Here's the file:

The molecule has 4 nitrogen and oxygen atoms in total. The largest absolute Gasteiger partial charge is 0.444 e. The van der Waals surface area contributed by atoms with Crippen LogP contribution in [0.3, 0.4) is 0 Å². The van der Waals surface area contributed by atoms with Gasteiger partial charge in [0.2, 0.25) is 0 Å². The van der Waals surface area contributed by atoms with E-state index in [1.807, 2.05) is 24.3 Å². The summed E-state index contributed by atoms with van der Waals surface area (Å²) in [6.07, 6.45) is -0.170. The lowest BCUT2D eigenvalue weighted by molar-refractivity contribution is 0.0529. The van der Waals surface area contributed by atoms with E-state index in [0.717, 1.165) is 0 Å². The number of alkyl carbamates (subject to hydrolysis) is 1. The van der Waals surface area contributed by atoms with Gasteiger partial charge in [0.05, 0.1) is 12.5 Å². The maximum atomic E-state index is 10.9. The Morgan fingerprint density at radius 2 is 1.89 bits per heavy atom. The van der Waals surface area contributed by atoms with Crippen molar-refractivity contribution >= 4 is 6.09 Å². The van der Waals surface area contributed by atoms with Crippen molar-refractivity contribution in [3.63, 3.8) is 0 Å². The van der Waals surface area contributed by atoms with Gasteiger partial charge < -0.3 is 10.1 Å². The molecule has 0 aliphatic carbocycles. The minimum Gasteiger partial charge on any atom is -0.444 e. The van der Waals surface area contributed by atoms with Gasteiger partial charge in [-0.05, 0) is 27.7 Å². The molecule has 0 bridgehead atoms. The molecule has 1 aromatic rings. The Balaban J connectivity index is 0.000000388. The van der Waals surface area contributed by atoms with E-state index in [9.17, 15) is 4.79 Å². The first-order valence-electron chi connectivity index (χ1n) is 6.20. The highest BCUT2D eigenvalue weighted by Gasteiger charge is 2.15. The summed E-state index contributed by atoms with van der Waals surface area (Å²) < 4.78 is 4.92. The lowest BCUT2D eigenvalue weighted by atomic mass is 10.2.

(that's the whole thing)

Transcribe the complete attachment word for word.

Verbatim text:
The molecule has 4 nitrogen and oxygen atoms in total. The largest absolute Gasteiger partial charge is 0.444 e. The van der Waals surface area contributed by atoms with Crippen LogP contribution in [0.3, 0.4) is 0 Å². The van der Waals surface area contributed by atoms with Gasteiger partial charge in [0.2, 0.25) is 0 Å². The van der Waals surface area contributed by atoms with E-state index in [1.807, 2.05) is 24.3 Å². The summed E-state index contributed by atoms with van der Waals surface area (Å²) in [6.07, 6.45) is -0.170. The lowest BCUT2D eigenvalue weighted by molar-refractivity contribution is 0.0529. The van der Waals surface area contributed by atoms with E-state index in [0.717, 1.165) is 0 Å². The number of alkyl carbamates (subject to hydrolysis) is 1. The van der Waals surface area contributed by atoms with Gasteiger partial charge in [0.05, 0.1) is 12.5 Å². The maximum atomic E-state index is 10.9. The Morgan fingerprint density at radius 2 is 1.89 bits per heavy atom. The van der Waals surface area contributed by atoms with Crippen molar-refractivity contribution >= 4 is 6.09 Å². The van der Waals surface area contributed by atoms with Crippen molar-refractivity contribution in [3.63, 3.8) is 0 Å². The van der Waals surface area contributed by atoms with Gasteiger partial charge < -0.3 is 10.1 Å². The molecule has 0 aliphatic carbocycles. The minimum Gasteiger partial charge on any atom is -0.444 e. The van der Waals surface area contributed by atoms with Gasteiger partial charge in [-0.05, 0) is 27.7 Å². The molecule has 0 bridgehead atoms. The molecule has 1 aromatic rings. The Balaban J connectivity index is 0.000000388. The van der Waals surface area contributed by atoms with E-state index in [9.17, 15) is 4.79 Å². The first-order valence-electron chi connectivity index (χ1n) is 6.20. The highest BCUT2D eigenvalue weighted by Gasteiger charge is 2.15. The summed E-state index contributed by atoms with van der Waals surface area (Å²) < 4.78 is 4.92. The lowest BCUT2D eigenvalue weighted by atomic mass is 10.2.